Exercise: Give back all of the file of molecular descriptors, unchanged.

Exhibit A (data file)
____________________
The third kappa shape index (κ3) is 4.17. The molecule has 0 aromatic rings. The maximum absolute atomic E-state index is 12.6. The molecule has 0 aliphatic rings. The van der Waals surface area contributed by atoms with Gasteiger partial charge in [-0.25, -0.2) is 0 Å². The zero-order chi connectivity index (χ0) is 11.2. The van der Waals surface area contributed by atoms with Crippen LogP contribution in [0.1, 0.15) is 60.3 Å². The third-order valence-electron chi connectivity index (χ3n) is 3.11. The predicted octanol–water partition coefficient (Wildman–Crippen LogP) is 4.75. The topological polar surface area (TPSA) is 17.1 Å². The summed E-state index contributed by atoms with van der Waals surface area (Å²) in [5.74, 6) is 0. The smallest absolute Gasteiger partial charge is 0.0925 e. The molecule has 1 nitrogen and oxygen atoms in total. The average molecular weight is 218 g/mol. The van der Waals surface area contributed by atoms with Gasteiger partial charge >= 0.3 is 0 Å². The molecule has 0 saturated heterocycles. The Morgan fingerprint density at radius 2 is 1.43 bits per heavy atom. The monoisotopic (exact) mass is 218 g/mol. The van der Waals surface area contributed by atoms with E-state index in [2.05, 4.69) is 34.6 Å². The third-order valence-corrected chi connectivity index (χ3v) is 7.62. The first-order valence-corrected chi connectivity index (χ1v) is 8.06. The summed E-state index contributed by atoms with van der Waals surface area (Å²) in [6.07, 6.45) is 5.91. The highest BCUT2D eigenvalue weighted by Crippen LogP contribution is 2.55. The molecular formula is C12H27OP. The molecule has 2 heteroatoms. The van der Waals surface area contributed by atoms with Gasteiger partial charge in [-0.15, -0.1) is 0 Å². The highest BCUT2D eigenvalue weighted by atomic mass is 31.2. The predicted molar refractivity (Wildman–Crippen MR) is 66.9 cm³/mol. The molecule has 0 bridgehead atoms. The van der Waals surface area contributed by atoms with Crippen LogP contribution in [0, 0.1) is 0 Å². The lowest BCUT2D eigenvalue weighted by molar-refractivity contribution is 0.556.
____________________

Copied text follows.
The third kappa shape index (κ3) is 4.17. The molecule has 0 aromatic rings. The maximum absolute atomic E-state index is 12.6. The molecule has 0 aliphatic rings. The van der Waals surface area contributed by atoms with Gasteiger partial charge in [-0.25, -0.2) is 0 Å². The zero-order chi connectivity index (χ0) is 11.2. The van der Waals surface area contributed by atoms with Crippen LogP contribution in [0.1, 0.15) is 60.3 Å². The third-order valence-electron chi connectivity index (χ3n) is 3.11. The predicted octanol–water partition coefficient (Wildman–Crippen LogP) is 4.75. The topological polar surface area (TPSA) is 17.1 Å². The summed E-state index contributed by atoms with van der Waals surface area (Å²) in [5.74, 6) is 0. The smallest absolute Gasteiger partial charge is 0.0925 e. The molecule has 1 nitrogen and oxygen atoms in total. The average molecular weight is 218 g/mol. The van der Waals surface area contributed by atoms with Gasteiger partial charge >= 0.3 is 0 Å². The molecule has 0 saturated heterocycles. The Morgan fingerprint density at radius 2 is 1.43 bits per heavy atom. The monoisotopic (exact) mass is 218 g/mol. The van der Waals surface area contributed by atoms with E-state index in [2.05, 4.69) is 34.6 Å². The third-order valence-corrected chi connectivity index (χ3v) is 7.62. The first-order valence-corrected chi connectivity index (χ1v) is 8.06. The summed E-state index contributed by atoms with van der Waals surface area (Å²) in [6.07, 6.45) is 5.91. The highest BCUT2D eigenvalue weighted by Crippen LogP contribution is 2.55. The molecular formula is C12H27OP. The molecule has 2 heteroatoms. The van der Waals surface area contributed by atoms with Gasteiger partial charge in [-0.15, -0.1) is 0 Å². The highest BCUT2D eigenvalue weighted by atomic mass is 31.2. The predicted molar refractivity (Wildman–Crippen MR) is 66.9 cm³/mol. The molecule has 0 bridgehead atoms. The van der Waals surface area contributed by atoms with Crippen LogP contribution in [0, 0.1) is 0 Å². The lowest BCUT2D eigenvalue weighted by molar-refractivity contribution is 0.556.